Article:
Larry Griffith – Get Up | Album Review

larrygriffithcdLarry Griffith – Get Up


CD: 5 Songs; 21:40 Minutes

Styles: Ensemble Blues, Contemporary Electric Blues and Blues Rock

People all over the world know “Man shall not live by bread alone”. The inner self must be nourished just as much as the body. Even though Matthew 4:4, prescribes “every word that proceeds out of the mouth of the LORD” for spiritual sustenance, another “victual” is awesome: music. Larry Griffith, a native of the inner city of Cincinnati and now a resident of Atlanta GA, knows this firsthand. He has been physically and spiritually hungry, in a chronic way. Last December, on a review of his album Hard as it Gets, yours truly mentioned that Larry was raised with nine other siblings in a crumbling tenement. He’s traveled light-years away from that existence, encouraging people to Get Up and prosper. Music was his salvation, and on this five-track CD which is more like an EP, his gratitude shows.

If the blues are comparable to food, Get Up is a quick snack on the road. It’s not even thirty minutes long, clocking in at a gaunt 21:40 running time. Fast food offerings may be terrifically tasty, thanks to our friends Fat, Sugar and Sodi-Yum (ha ha), but they leave us yearning for more. So does this release, which motivates blues fans to get up and dance. The fun is over too soon. While it lasts, however, it sizzles with sensational instrumentation and festive blues flavor.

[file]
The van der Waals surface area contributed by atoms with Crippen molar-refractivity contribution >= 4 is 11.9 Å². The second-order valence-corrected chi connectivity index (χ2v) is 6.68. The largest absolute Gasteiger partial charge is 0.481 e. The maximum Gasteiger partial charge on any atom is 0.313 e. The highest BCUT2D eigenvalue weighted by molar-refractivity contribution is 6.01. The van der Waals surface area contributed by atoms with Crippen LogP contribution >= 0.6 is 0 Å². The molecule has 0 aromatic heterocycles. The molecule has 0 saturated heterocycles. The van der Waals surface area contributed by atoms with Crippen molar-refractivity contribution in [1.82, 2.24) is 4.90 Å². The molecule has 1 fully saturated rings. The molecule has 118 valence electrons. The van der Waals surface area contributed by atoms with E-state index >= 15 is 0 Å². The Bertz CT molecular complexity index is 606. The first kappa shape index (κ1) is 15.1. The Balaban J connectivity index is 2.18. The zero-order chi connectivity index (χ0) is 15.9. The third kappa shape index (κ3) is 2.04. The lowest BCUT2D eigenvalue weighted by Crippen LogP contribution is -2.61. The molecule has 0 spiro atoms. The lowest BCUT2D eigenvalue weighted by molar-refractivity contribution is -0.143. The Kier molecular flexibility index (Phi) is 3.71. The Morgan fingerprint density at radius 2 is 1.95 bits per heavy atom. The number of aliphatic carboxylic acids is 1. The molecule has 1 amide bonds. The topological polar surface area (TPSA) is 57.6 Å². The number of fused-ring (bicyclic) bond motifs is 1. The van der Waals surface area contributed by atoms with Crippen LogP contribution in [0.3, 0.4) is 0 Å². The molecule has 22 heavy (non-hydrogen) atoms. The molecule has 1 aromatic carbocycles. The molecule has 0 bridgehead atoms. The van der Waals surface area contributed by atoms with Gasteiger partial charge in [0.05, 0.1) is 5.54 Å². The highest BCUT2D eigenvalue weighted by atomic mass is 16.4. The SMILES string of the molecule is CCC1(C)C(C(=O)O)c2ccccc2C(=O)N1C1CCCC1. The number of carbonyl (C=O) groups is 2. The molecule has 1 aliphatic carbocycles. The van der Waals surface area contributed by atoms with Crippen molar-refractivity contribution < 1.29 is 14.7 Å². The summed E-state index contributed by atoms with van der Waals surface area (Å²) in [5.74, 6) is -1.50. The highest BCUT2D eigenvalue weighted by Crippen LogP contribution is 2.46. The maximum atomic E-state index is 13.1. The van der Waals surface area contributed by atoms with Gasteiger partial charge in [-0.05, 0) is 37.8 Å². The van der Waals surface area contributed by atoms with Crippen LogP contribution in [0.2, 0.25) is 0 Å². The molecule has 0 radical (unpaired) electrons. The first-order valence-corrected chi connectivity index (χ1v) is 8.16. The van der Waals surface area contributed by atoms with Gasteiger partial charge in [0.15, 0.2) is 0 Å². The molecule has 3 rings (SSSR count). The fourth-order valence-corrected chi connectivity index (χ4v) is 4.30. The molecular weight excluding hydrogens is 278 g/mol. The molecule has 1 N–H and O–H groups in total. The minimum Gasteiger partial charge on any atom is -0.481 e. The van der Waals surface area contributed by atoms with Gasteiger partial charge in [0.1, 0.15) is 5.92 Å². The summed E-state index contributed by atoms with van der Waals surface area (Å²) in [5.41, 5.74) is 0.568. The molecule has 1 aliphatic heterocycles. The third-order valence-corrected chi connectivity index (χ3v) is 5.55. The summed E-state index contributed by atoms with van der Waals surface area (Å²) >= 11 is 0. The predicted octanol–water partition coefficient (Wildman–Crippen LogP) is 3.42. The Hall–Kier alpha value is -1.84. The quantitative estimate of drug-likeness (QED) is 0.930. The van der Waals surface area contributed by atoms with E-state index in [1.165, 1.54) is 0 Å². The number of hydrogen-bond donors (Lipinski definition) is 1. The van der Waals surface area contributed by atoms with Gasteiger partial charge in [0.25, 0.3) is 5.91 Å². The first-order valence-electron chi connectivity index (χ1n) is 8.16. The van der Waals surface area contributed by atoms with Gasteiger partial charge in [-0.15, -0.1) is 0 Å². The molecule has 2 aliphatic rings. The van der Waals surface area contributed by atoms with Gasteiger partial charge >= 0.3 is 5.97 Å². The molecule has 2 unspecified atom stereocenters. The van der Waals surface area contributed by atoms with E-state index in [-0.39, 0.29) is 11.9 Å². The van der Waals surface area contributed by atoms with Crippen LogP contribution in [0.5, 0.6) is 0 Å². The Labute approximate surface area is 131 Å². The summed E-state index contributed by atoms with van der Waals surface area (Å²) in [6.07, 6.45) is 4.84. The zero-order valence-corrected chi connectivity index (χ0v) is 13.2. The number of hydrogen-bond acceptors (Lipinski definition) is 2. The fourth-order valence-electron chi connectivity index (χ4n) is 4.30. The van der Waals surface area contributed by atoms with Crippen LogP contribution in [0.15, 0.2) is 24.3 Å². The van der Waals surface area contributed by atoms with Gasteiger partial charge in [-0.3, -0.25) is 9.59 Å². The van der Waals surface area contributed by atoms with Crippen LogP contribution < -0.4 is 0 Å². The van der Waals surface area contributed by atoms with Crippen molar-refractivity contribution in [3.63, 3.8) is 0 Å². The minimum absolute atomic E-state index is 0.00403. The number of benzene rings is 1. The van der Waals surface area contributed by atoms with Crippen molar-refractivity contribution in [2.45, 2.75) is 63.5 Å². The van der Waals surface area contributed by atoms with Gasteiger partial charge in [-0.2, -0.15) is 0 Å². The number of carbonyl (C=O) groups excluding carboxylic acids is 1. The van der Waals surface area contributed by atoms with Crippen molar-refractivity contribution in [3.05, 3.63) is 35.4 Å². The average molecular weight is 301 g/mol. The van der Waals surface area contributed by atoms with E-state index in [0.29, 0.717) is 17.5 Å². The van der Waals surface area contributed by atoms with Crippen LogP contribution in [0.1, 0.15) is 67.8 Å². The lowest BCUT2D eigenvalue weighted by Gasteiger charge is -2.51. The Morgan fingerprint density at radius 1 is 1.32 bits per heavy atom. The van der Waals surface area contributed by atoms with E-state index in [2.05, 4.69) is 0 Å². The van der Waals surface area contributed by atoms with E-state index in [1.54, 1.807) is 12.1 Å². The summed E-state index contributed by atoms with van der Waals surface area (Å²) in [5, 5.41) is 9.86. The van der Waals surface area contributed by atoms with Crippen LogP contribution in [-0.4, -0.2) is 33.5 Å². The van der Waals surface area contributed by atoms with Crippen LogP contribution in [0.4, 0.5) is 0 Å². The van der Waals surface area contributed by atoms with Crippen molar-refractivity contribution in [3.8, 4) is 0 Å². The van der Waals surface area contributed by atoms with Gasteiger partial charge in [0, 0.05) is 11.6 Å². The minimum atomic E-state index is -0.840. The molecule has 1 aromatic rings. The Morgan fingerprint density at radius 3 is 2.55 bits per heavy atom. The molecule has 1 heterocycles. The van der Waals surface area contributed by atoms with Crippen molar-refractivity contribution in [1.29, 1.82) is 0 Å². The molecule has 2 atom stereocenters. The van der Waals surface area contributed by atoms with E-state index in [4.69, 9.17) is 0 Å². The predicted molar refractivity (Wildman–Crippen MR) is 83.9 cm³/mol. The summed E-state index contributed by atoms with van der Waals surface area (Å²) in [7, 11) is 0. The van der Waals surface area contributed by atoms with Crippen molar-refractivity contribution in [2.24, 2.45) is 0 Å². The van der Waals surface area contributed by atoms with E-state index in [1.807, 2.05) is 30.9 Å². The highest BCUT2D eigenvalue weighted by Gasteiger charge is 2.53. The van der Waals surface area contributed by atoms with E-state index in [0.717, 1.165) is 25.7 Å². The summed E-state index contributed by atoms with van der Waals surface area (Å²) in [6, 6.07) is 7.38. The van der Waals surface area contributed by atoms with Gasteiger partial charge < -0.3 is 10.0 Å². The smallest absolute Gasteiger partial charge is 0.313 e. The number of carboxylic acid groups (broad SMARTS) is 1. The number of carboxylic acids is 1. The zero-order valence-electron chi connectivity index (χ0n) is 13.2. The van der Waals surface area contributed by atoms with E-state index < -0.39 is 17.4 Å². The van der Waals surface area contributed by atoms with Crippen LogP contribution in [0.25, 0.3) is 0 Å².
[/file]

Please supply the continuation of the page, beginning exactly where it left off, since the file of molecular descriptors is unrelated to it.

This is an ensemble album, packed with far more musicians than songs. Along with Larry Griffith, as he performs on vocals, guitar and drums, are Rashaan Griffith on keys and horn arrangements, bassist Tim “T-Groove” Henderson, Carlos “The Breeze” Capote on harmonica, Jim Ransone on guitar, and Rusty “Haymaker” Hayes joining in with these five on harmony vocals. Backing them up are the Solid State Horns: Nick Longo on alto and baritone sax, Bob Lewis on trombone, and Ken Gregory on trumpet and sound engineering.

These three selections, out of five originals, were hard to classify as “best” – all are great.

Track 01: “My Jack is Jumpin’” – Everyone needs “M-O-N-E, M-O-N-E-Y”, which might have been a catchier title for the opening number. After suffering unemployment and hard luck, our narrator finds himself rolling in dough: “My jack is jumpin’. Let me tell you something. Never had but a little bit, but now I’ve got a whole truckload of them dead Presidents.” The slick, strutting beat might be more addicting than cash itself.

Track 02: “Get Up” – Is this an invitation to leave one’s seat and move one’s feet? Indeed, but it’s also an ultimatum to the souse in this tune: “Get up (get on up). Get out (get on out). [You’re] stinking from your drinking.” The guitar and Solid State Horns are smoking.

Track 05: “Why, Baby?” – Smooth harmonic vocals grace the last track, featuring a lover who might have been “planting more than flowers” in the garden her man bought for her. This is the most traditional, Chicago-style track on the album, which will please purists.

If fans don’t have much time, not even a half hour, they should Get Up and party anyway!

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